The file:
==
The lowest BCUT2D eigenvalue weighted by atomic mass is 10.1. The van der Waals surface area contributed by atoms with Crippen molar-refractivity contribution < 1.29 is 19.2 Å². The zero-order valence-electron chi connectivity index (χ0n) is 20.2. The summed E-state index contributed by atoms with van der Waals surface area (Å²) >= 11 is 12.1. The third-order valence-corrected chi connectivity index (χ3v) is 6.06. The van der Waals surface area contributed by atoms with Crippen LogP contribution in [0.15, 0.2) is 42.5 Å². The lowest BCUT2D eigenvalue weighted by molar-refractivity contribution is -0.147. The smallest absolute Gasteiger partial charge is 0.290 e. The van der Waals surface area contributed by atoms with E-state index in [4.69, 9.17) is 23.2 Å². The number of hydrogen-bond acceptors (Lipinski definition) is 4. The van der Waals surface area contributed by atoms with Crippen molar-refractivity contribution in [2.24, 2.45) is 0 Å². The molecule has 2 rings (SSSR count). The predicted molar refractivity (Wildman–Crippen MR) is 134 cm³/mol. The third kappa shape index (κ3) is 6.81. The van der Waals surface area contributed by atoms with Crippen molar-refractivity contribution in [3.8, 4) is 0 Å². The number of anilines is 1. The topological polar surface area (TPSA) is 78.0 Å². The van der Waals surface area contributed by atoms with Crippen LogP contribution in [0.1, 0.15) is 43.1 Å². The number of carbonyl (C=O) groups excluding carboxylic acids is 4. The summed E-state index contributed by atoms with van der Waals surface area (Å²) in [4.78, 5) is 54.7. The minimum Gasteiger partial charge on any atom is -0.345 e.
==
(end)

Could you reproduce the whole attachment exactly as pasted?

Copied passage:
The lowest BCUT2D eigenvalue weighted by atomic mass is 10.1. The van der Waals surface area contributed by atoms with Crippen molar-refractivity contribution < 1.29 is 19.2 Å². The zero-order valence-electron chi connectivity index (χ0n) is 20.2. The summed E-state index contributed by atoms with van der Waals surface area (Å²) >= 11 is 12.1. The third-order valence-corrected chi connectivity index (χ3v) is 6.06. The van der Waals surface area contributed by atoms with Crippen LogP contribution in [0.15, 0.2) is 42.5 Å². The lowest BCUT2D eigenvalue weighted by molar-refractivity contribution is -0.147. The smallest absolute Gasteiger partial charge is 0.290 e. The van der Waals surface area contributed by atoms with E-state index in [4.69, 9.17) is 23.2 Å². The number of hydrogen-bond acceptors (Lipinski definition) is 4. The van der Waals surface area contributed by atoms with Crippen molar-refractivity contribution in [2.24, 2.45) is 0 Å². The molecule has 2 rings (SSSR count). The predicted molar refractivity (Wildman–Crippen MR) is 134 cm³/mol. The third kappa shape index (κ3) is 6.81. The van der Waals surface area contributed by atoms with Crippen molar-refractivity contribution in [3.8, 4) is 0 Å². The number of anilines is 1. The topological polar surface area (TPSA) is 78.0 Å². The van der Waals surface area contributed by atoms with Crippen LogP contribution in [0.1, 0.15) is 43.1 Å². The number of carbonyl (C=O) groups excluding carboxylic acids is 4. The summed E-state index contributed by atoms with van der Waals surface area (Å²) in [4.78, 5) is 54.7. The minimum Gasteiger partial charge on any atom is -0.345 e.